“‘Topology is destiny,’ he said, and put the drawers on. One leg at a time.” -Neal Stephenson
If you want to understand the Universe, there are two big areas you need to know: Einstein’s theory of general relativity, which governs the gravitational force and the curvature of spacetime, and quantum physics, which governs all the particles, the states of matter and every non-gravitational interaction ever. While many were expecting the Nobel Prize to go to the LIGO collaboration for the groundbreaking first direct detection of gravitational waves, there are a slew of quantum discoveries that are literally changing our world today.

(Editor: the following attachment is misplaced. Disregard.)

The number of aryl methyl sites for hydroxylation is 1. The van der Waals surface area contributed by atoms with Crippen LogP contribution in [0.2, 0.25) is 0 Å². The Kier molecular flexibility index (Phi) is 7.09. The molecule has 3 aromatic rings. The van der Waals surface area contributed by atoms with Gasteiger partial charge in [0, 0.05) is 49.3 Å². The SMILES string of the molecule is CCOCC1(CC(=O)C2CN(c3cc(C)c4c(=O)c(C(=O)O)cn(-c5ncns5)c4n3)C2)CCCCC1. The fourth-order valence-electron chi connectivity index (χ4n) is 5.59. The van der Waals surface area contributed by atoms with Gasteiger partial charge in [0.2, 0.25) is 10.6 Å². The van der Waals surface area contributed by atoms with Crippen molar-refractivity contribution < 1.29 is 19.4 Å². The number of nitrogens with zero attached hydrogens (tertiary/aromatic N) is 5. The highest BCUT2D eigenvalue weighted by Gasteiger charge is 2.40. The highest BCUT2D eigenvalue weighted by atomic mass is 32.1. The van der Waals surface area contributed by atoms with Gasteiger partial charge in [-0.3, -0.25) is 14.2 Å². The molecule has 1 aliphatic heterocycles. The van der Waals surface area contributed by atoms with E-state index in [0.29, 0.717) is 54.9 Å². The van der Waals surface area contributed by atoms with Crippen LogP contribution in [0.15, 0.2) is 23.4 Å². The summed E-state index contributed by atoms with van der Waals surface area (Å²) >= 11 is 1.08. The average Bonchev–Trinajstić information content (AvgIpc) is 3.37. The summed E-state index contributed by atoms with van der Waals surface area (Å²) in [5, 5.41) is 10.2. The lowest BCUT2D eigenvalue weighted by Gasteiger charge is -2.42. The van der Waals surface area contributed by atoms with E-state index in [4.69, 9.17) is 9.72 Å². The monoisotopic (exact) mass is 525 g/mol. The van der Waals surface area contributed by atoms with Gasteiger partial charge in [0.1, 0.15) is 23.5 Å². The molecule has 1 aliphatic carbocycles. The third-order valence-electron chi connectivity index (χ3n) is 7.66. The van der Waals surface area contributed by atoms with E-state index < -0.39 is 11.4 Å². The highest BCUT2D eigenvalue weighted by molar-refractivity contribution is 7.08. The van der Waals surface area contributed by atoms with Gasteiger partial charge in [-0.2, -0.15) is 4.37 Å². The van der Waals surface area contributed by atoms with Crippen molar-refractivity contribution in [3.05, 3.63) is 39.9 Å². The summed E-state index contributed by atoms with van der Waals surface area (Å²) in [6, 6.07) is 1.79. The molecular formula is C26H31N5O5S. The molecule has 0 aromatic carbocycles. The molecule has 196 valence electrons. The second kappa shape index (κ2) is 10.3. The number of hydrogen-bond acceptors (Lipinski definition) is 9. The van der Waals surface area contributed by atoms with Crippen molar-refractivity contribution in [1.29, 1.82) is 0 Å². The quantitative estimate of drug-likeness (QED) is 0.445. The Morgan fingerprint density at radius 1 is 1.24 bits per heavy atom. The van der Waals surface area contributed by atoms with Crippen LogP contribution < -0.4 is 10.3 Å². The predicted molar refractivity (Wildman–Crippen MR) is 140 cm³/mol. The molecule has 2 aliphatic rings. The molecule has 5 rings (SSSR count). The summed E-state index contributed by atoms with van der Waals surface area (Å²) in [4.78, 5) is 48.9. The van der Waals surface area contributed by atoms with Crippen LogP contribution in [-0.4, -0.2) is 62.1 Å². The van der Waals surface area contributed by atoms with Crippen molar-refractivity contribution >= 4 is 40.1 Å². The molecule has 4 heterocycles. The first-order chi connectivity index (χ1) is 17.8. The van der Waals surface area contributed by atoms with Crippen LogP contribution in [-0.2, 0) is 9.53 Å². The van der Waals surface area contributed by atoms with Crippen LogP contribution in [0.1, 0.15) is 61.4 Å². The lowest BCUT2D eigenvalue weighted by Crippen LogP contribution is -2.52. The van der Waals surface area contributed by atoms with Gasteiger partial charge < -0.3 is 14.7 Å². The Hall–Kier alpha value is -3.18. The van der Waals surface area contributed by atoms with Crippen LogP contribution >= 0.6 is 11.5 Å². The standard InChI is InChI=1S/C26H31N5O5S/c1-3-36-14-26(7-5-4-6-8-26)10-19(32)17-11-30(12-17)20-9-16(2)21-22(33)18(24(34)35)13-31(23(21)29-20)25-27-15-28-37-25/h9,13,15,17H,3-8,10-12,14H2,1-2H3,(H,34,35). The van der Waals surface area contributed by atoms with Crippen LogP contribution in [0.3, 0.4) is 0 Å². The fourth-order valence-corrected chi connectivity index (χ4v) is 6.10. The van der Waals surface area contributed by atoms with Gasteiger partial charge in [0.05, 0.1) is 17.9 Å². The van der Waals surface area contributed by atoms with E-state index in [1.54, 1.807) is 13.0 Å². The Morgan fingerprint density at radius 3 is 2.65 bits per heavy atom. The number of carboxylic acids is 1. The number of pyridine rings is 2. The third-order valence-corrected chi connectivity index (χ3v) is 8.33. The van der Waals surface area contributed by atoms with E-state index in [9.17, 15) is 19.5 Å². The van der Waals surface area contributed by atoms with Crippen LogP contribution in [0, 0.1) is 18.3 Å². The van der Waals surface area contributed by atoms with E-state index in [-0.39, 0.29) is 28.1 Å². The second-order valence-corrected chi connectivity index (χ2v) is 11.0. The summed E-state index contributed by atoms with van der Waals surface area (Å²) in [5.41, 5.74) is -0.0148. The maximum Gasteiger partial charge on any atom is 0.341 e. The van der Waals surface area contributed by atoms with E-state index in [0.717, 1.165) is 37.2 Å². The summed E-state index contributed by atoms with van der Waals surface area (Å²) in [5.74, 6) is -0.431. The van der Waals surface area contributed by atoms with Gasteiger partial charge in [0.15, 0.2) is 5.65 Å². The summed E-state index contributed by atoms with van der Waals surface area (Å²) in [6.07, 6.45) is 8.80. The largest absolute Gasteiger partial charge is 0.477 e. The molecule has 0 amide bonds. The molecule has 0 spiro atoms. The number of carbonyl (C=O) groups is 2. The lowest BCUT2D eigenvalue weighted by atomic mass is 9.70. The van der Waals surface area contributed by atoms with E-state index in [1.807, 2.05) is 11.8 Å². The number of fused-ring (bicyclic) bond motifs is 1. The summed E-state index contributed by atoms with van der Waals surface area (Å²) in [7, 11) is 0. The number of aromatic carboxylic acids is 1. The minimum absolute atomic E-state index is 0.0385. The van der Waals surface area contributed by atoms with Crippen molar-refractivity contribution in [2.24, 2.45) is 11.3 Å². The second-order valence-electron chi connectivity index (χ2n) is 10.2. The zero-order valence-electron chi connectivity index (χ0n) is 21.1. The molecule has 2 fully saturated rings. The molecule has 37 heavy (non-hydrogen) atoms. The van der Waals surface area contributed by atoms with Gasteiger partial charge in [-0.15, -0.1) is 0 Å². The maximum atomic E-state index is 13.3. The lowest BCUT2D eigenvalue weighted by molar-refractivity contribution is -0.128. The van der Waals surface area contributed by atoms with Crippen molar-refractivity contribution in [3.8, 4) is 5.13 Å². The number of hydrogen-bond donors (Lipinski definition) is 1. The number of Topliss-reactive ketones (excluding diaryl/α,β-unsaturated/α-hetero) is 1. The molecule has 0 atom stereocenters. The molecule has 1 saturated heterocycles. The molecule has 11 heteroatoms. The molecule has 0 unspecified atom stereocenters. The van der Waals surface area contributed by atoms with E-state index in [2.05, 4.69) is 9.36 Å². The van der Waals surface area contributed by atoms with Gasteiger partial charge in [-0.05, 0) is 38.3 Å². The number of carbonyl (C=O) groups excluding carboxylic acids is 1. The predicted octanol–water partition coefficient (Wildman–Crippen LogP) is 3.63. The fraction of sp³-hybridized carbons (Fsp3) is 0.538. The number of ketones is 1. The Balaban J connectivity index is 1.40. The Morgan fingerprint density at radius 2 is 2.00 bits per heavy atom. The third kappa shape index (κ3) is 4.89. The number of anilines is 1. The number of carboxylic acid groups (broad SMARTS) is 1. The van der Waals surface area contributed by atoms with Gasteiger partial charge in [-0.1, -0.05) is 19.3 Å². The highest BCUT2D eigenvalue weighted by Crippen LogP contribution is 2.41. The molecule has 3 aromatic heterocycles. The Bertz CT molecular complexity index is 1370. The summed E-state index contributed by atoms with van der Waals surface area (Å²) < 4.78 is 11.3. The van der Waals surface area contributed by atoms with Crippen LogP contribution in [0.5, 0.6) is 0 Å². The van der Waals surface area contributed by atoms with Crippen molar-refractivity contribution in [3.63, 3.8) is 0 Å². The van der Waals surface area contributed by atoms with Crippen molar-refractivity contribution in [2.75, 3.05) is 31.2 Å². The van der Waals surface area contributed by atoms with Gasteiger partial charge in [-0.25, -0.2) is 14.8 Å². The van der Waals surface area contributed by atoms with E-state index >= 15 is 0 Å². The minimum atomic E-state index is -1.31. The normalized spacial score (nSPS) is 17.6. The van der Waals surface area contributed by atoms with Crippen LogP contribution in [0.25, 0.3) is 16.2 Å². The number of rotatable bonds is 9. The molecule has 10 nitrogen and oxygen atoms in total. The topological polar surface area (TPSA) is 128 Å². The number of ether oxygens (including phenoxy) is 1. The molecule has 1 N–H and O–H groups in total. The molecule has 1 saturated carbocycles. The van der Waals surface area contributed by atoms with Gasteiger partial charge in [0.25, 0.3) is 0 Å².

In the 1970s and 1980s, a new field of physics emerged: applying topology to low-temperature, extreme systems. By looking at thin, 2D layers and the topological defects that occurred inside them, new properties of matter appeared. Working out the physics of how these systems worked and the equations that governed them has led to a whole suite of new research, and is leading towards breakthroughs in electronics and quantum computing.